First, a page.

Area of circle in polar coordinates

  • #1
Malabeh

Homework Statement


r=2cos(theta) I want to find the area using polar integration.

Homework Equations


area=(1/2)r^2 from 0-pi

The Attempt at a Solution


When I plug everything in I get 2pi as the answer. I'm in multivariable calculus so this is very frustrating. What am I doing wrong, I don't know, but it's really really really really bugging me. I have an extra 2 somewhere and I don't know where.
 

Answers and Replies

  • #2
Malabeh
EDIT: I don't know how to delete a post but I got it. My calculator was in degree mode.
 
  • #3
LCKurtz
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EDIT: I don't know how to delete a post but I got it. My calculator was in degree mode.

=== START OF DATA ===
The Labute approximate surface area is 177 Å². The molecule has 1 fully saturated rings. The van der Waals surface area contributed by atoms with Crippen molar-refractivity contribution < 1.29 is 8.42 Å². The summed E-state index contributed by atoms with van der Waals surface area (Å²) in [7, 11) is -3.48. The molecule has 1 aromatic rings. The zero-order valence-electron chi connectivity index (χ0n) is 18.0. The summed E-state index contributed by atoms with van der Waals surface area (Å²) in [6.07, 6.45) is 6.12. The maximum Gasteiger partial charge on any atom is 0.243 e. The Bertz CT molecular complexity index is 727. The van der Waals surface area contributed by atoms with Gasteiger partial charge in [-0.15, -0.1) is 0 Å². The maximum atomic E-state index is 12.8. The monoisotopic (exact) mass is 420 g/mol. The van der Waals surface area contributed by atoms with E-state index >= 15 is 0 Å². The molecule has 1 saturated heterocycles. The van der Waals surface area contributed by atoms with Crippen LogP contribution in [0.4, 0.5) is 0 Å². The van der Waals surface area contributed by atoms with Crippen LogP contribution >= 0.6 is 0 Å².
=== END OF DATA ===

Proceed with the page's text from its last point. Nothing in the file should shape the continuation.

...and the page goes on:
While you may have gotten the correct answer, if you plot that circle you will see that the appropriate interval of integration would be ##[-\frac \pi 2,\frac \pi 2]##, not ##[0,\pi]##.
 
  • #4
Malabeh
While you may have gotten the correct answer, if you plot that circle you will see that the appropriate interval of integration would be ##[-\frac \pi 2,\frac \pi 2]##, not ##[0,\pi]##.
It works both ways, does it not?
 

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